The reverse has five dabs of red sealing wax as well as an oval reception postmark of REGISTERED/ E/ 29 AP 95/ BIRMINGHAM (Figure 2).
Sir William Beilby Avery (1854-1908) grew up in a wealthy family, his father being an influential business man who owned several businesses in Birmingham, and his grandfather had several times been the mayor of the city of Birmingham.. William left the family business at the age of 39, moved to Windsor and subsequently became the senior partner of the firm of W. & T. Avery, a world famous weighing machine makers in Mill Lane, Birmingham, as well as the president of the Birmingham Philatelic Society. He remained in the position of managing director of the firm until he resigned in 1895, when he became the owner of fine home, Oakley Court, near Windsor. A picture of his business in Mill Lane is seen in Figure 3.
William Avery had a passion for stamp collecting starting in his pre-teens. The New York Times, December 27, 1903 published under the heading of ‘Chief Collections of the Stamps in the World’ that “the next best collection to the Tapling one in Great Britain, there are two which are very nearly equal, those of Mr. W.B. Avery of Birmingham, and Mr. H.J. Duveen. The former began collecting when he was only eight years old. By the time he was seventeen he had between 1,500 and 1,600 specimens which he sold in 1876".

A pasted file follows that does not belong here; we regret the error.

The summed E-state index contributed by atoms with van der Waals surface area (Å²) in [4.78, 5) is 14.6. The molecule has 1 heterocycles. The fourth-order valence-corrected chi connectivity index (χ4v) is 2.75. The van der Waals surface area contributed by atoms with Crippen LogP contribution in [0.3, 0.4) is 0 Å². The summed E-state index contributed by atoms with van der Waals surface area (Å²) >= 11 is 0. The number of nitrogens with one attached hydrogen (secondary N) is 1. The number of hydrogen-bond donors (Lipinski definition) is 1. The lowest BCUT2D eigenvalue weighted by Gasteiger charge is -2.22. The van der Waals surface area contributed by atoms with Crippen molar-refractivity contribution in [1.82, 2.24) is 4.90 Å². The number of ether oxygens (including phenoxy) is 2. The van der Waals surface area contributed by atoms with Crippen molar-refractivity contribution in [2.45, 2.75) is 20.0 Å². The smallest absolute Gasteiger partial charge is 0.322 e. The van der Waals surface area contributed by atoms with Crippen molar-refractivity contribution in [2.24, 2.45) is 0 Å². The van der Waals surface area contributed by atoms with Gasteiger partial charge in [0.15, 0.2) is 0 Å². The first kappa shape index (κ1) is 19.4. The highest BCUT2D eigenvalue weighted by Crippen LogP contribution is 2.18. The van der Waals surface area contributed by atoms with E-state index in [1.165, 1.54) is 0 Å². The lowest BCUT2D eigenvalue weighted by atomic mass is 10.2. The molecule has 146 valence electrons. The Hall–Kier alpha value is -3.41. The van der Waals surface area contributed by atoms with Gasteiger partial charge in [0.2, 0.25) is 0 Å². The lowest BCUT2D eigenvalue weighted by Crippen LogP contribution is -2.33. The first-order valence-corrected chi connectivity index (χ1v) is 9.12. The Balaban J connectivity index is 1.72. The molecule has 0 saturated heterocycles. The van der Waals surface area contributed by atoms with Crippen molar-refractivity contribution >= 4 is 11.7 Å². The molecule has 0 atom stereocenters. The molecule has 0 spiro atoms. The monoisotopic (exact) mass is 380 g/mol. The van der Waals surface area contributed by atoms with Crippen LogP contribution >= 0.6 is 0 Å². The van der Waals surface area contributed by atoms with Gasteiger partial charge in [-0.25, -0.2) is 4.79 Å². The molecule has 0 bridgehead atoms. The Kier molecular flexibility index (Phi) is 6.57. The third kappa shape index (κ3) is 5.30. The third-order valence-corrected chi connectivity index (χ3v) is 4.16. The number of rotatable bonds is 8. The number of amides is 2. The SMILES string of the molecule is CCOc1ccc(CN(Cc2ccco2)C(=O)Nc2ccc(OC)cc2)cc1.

“A couple years later, he started a fresh collection in a small “Lincoln” album. In 1887 he was going to sell his entire collection again; but as he watched the gradual dispersion of some of his rarities, he changed his mind, kept what remained of his collection, and entered enthusiastically into the filling of spaces in a new “Senf” Album. Soon afterwards he bought a fine collection of Australian stamps from a Colonial collector, Mr. Bullock, which he added to his own accumulation. Since then Mr. Avery has specialized in the stamps of the British Empire, Switzerland, France, and other European countries, and also a number of countries of the American Continent. His collection now comprises about 100,000 stamps, and is worth probably between £50,000 and £60,000".
In 1893, Avery was the owner of two of the most expensive items in the world of postage stamps at that time, the orange 1847 1d and blue 2d stamps of Mauritius, with the words ‘POST OFFICE’. A copy of the blue 2d Mauritius stamp is seen in Figure 4.
He was knighted on 6 December 1905 and died at the age of 54 on 28 October 1908. His collection was sold to the London dealer, W.H. Peckitt in 1909. A picture of Sir William Beilby Avery is seen in Figure 5.